Les Binet and Sarah Carter get a little bit angry about some of the nonsense they hear around them… like the vogue for real-time evaluation.
As we write, it's IPA Effectiveness Awards season once again. For the past few months, agencies around the world have been burning the midnight oil writing papers proving the effectiveness of their campaigns in exquisite detail. And now the judges will have their summers ruined by having to wade through 50 or 60 of these 4,000-word tomes.
We have always taken the awards very seriously here at adam&eveDDB, but not everyone is so convinced. "The IPA Awards?" said a planner from a rival agency, recently. "Aren't they a bit out of date? Real-time evaluation is where it's at now."
There does seem to be a growing dissatisfaction with 'traditional' post-campaign evaluation, which critics say is backward-looking and overly intellectual. What we need is evaluation we can act on here and now, they say. Hence the brave new world of real-time planning – all about using 'Big Data' to create 'dashboards' that allow clients and agencies to monitor performance minute by minute, and react accordingly.
"With no longer-term perspective, it becomes hard to monitor and build the long-term, consistent memory structures that are brands"
Leaving aside the fact that most of the planners and journalists who are bandying these sexy new buzzwords about have no idea what 'Big Data' really means, there is some truth in these criticisms of 'old style' evaluation. Too often, it is merely done to win awards or justify budgets; too rarely is it used to inform strategy or improve effectiveness.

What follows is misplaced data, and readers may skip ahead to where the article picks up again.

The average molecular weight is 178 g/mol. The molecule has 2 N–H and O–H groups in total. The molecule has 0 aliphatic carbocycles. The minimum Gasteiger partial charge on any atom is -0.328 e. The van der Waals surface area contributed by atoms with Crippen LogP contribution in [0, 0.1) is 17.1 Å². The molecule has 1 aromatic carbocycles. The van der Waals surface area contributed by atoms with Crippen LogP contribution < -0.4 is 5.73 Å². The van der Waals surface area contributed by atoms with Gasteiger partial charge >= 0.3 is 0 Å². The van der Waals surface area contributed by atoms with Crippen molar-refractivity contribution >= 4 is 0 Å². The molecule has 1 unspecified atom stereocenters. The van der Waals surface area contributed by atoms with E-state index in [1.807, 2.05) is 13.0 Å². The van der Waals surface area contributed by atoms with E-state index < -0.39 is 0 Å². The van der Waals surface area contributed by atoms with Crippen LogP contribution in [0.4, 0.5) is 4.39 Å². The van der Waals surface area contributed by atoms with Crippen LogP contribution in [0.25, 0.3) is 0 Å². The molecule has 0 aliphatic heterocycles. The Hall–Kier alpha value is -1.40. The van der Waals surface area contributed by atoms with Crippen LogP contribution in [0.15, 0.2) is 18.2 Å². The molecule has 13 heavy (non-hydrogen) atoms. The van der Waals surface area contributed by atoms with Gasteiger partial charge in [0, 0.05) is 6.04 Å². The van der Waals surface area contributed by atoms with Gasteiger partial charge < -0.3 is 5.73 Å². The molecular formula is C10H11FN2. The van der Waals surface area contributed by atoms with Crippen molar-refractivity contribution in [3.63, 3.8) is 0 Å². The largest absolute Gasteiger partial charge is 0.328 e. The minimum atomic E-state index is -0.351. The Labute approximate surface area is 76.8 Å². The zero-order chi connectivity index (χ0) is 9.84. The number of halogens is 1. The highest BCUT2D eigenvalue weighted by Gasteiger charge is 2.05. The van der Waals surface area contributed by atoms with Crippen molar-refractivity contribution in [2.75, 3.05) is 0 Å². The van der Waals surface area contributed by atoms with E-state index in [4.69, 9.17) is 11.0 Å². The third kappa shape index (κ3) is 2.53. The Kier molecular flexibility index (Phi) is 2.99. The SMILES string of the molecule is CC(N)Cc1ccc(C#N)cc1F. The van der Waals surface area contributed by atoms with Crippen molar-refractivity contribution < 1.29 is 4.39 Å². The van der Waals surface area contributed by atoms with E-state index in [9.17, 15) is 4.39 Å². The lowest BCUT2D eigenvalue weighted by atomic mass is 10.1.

But there are dangers associated with the real-time approach too. Recent analysis of the IPA Databank has shown that short-term success metrics are NOT a reliable guide to long-term growth. In fact, focusing on short-term goals can actually reduce clients' long-term profits. The metrics that matter most when it comes to profit simply don't move much in the short term, and so are likely to be ignored when constructing real-time dashboards.
With no longer-term perspective, it becomes hard to monitor and build the long-term, consistent memory structures that are brands. Instead, everything becomes short term, tactical and reactive. Promotions, price cuts and direct-response activity come to the fore, because these yield the big, measurable short-term effects. Brand-building gets neglected. If we immerse ourselves in the here and now, it becomes harder to learn from the past, and it becomes harder to plan for the future. New products and new campaigns often take time to bed in, and can't easily be evaluated against short-term results.
Building a brand is like flying a plane: yes, you need to monitor your instruments (real-time evaluation), but you also need a map to tell you where you're going and where you've been (long-term evaluation). You need both Big Data and Long Data.
Sadly, it seems that Big Data is squeezing Long Data out of the picture. As market research data becomes richer, more detailed and more rapidly updated, databases get bigger and bigger. And keeping long runs of back data is becoming increasingly costly. With clients and agencies focused on today's numbers, and sceptical about what they can learn from the past, research companies are keeping shorter and shorter runs of data. If this goes on, we soon won't be able to do much long-run analysis at all.
One criticism of the reckless young traders during the recent banking crisis was that 'they knew too much maths and not enough history'. Let's hope our industry doesn't go the same way. Perhaps we should take a leaf out of Google Books. Its database allows users to search within texts going back to 1500. Now that's what we call data.